Watch out! Don’t do your good deeds publicly, to be admired by others, for you will lose the reward from your Father in heaven (Matthew 6:1).

It’s likely that during Jesus’ day, just a few hours walk from where He gave His Sermon on the Mount, stood the great theatre of Sepphoris. The Governor of Galilee, Herod Antipas, had turned the hilltop town into a cosmopolitan centre full of markets, synagogues, public baths, and temples. It boasted paved streets, frescoed walls, and beautiful mosaics.

The theatre was truly impressive. Built with semicircular rows facing the stage, it could accommodate more than 4,500 people. Here the citizens were entertained by the “hypocrites”—actors who wore masks and costumes as they performed Greek plays.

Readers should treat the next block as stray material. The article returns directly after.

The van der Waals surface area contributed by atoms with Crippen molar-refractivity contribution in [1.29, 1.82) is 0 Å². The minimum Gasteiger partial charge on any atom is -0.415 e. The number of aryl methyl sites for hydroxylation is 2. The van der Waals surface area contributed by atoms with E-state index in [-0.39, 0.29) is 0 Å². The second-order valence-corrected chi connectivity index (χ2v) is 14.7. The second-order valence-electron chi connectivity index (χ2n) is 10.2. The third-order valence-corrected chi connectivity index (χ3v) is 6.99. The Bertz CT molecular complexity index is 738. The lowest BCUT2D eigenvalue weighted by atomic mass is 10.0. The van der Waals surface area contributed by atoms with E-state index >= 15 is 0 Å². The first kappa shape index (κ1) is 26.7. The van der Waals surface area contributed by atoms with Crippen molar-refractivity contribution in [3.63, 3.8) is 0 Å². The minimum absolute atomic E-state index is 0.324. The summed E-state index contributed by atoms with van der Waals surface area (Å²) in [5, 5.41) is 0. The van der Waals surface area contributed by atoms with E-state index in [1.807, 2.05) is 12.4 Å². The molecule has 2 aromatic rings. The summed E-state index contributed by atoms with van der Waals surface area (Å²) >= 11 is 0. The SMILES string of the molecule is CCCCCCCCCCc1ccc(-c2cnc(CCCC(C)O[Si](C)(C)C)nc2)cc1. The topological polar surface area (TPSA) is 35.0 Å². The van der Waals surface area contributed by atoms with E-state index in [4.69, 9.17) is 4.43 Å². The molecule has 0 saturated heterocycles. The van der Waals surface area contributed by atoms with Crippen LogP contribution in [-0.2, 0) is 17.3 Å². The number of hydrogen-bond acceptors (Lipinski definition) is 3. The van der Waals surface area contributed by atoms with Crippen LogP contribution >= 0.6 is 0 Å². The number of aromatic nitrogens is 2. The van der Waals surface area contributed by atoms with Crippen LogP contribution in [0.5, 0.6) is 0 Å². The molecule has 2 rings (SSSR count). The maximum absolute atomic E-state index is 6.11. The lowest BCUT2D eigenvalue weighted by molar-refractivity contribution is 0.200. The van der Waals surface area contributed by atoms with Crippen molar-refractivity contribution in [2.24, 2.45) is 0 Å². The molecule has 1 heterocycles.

“When you give to someone in need, don’t do as the hypocrites do,” Jesus said, lifting the word from the stage and giving it the meaning we know today (Matthew 6:2). “When you pray, don’t be like the hypocrites,” He added (Matthew 6:5). “When you fast, don’t make it obvious, as the hypocrites do,” He instructed (Matthew 6:16). When you give, pray, and fast, don’t be like the religious actors who turn spirituality into a performance for the applause of the crowd.

There is ultimately nothing wrong with giving or praying in public, nor with others knowing that we’re fasting. But the sad fact is that we can give in order to be praised, pray in order to be applauded, fast in order to be congratulated—in short, “looking spiritual” to be admired. When we’re tempted to do this, Jesus said, it’s time to hide our giving (Matthew 6:3-4), pray in our closets (Matthew 6:6), fast in secret (Matthew 6:17), and quit acting.

True spirituality should be centred on loving God and others (Matthew 22:37-39). Our religious acts may be seen by others, but they’re to be done out of love for God who has lavished His great love on us.

This passage first appeared on

Religious Actors